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  • Good on her for being honest. So many parents can relate and I having four children, I particularly agree that once your a parent you shift from being a partner to a caregiver. Hubby and his ironing, washing and general looking after is just another think and person I need to look after. We are lucky to have supportive family who encourage us to have date nights every so often abd we both jump at opportunity to spend quality time together away from kids (although we spend most of the night speaking about them).

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  • Wow I am 64years old & I still hear you. Do you know that these feelings will change but still go on until you leave this earth. Yes it\’s harder to be alone parenting but sometimes you are more alone when still married. Happier with no kids-NOPE. You would be wondering \”Would I have been happier if I had Married-Had children-Been fulfilled if I married & had children-or sad as I never reached the goals I set as a career woman\”?? Who knows what. Like you said this is your life so start living it. OK-since you can\’t ditch the kids how ever hard it may be you have to find a life for YOU TOO. You are: Too tired-Busy-Poor-House messy-Kids neglected…..yep I know all the excuses I made them myself. Your teens won\’t remember the clean house/laundry or healthy meals & they think you are so old you don\’t need/want a life. Do them & yourself a favour-Find ONE. If that means 30minutes walking alone-having a pedicure-staring at the sky-meeting a friend (ADULT) for a chat-then do it. Build up slowly. If every one of your 4 children gave you 5minutes a day 6 days a week=2 hours for YOU. 5 minutes. Make a small start but make it. Do what you like not what you should. Play sport. Read a book. Find a book you\’d like to read. Your children WILL remember if you were a happy person so give them & yourself that Gift. Find yourself-it might take a while but if you don\’t like what you find then Change a little at a time. Remember a journey of a thousand miles starts with a single step. Best wishes on starting your new life it won\’t easy but it will improve & your kids will be proud as you turn into someone they might like to be friends with one day. Love from a Mum & Grandmother-Find Happy it\’s Delicious & infectious.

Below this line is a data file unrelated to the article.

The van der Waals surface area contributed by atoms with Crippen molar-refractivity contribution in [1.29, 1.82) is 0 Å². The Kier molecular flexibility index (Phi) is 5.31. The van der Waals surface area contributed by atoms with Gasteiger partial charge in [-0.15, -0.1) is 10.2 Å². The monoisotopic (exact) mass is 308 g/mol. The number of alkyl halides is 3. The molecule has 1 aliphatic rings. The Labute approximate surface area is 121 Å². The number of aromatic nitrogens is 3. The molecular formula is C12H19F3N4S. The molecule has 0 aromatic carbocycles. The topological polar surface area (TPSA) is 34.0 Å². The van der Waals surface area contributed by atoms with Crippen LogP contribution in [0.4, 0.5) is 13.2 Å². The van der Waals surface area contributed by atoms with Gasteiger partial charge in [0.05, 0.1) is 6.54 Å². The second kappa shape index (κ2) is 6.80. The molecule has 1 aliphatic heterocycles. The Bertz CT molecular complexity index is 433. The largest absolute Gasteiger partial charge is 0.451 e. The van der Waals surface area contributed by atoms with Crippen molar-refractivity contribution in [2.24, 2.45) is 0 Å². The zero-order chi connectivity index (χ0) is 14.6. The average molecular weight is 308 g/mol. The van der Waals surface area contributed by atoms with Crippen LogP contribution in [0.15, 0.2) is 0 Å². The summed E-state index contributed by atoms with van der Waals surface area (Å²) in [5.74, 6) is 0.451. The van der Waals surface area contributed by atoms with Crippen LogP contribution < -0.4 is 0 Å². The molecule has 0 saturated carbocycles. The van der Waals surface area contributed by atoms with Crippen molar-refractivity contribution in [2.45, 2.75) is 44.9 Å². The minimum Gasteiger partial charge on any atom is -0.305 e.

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  • Really enjoyed reading this article, I can so relate and can honestly say, I get what your saying and completely agree. Love my children, always will thats not an issue but in another life in a parallel universe….. who knows what could of been. Absorbed into the needs requirements and wants of my precious little people not much time left to self indulge!